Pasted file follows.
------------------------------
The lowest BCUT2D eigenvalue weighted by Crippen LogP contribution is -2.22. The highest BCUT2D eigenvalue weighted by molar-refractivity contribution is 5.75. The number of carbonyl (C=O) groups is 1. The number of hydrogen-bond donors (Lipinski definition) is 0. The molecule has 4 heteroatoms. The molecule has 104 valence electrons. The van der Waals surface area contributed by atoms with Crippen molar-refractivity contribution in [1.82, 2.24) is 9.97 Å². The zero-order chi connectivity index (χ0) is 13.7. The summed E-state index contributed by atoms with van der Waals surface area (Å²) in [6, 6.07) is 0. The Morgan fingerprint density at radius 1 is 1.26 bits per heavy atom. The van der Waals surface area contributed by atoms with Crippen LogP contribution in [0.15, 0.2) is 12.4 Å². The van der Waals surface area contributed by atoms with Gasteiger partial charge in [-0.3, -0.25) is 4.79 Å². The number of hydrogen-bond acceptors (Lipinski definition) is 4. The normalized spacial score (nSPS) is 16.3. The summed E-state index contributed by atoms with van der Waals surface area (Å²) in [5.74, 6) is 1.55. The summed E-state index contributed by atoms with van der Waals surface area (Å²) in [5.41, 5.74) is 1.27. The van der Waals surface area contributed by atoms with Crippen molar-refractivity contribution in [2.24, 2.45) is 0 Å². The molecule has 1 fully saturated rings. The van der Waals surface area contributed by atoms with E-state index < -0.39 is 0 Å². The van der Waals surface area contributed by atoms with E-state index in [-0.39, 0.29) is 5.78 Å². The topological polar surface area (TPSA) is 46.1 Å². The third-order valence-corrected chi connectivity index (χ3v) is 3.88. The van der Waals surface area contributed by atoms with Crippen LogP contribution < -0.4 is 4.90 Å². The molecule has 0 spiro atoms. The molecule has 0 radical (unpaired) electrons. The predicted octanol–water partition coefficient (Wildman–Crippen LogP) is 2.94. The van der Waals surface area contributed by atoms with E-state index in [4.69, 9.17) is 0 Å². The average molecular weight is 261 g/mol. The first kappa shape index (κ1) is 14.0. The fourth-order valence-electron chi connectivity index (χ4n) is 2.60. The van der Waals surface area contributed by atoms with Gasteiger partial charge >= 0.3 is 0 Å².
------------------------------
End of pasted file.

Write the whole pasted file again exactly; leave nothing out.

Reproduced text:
The lowest BCUT2D eigenvalue weighted by Crippen LogP contribution is -2.22. The highest BCUT2D eigenvalue weighted by molar-refractivity contribution is 5.75. The number of carbonyl (C=O) groups is 1. The number of hydrogen-bond donors (Lipinski definition) is 0. The molecule has 4 heteroatoms. The molecule has 104 valence electrons. The van der Waals surface area contributed by atoms with Crippen molar-refractivity contribution in [1.82, 2.24) is 9.97 Å². The zero-order chi connectivity index (χ0) is 13.7. The summed E-state index contributed by atoms with van der Waals surface area (Å²) in [6, 6.07) is 0. The Morgan fingerprint density at radius 1 is 1.26 bits per heavy atom. The van der Waals surface area contributed by atoms with Crippen LogP contribution in [0.15, 0.2) is 12.4 Å². The van der Waals surface area contributed by atoms with Gasteiger partial charge in [-0.3, -0.25) is 4.79 Å². The number of hydrogen-bond acceptors (Lipinski definition) is 4. The normalized spacial score (nSPS) is 16.3. The summed E-state index contributed by atoms with van der Waals surface area (Å²) in [5.74, 6) is 1.55. The summed E-state index contributed by atoms with van der Waals surface area (Å²) in [5.41, 5.74) is 1.27. The van der Waals surface area contributed by atoms with Crippen molar-refractivity contribution in [2.24, 2.45) is 0 Å². The molecule has 1 fully saturated rings. The van der Waals surface area contributed by atoms with E-state index < -0.39 is 0 Å². The van der Waals surface area contributed by atoms with E-state index in [-0.39, 0.29) is 5.78 Å². The topological polar surface area (TPSA) is 46.1 Å². The third-order valence-corrected chi connectivity index (χ3v) is 3.88. The van der Waals surface area contributed by atoms with Crippen LogP contribution < -0.4 is 4.90 Å². The molecule has 0 spiro atoms. The molecule has 0 radical (unpaired) electrons. The predicted octanol–water partition coefficient (Wildman–Crippen LogP) is 2.94. The van der Waals surface area contributed by atoms with E-state index in [4.69, 9.17) is 0 Å². The average molecular weight is 261 g/mol. The first kappa shape index (κ1) is 14.0. The fourth-order valence-electron chi connectivity index (χ4n) is 2.60. The van der Waals surface area contributed by atoms with Gasteiger partial charge >= 0.3 is 0 Å².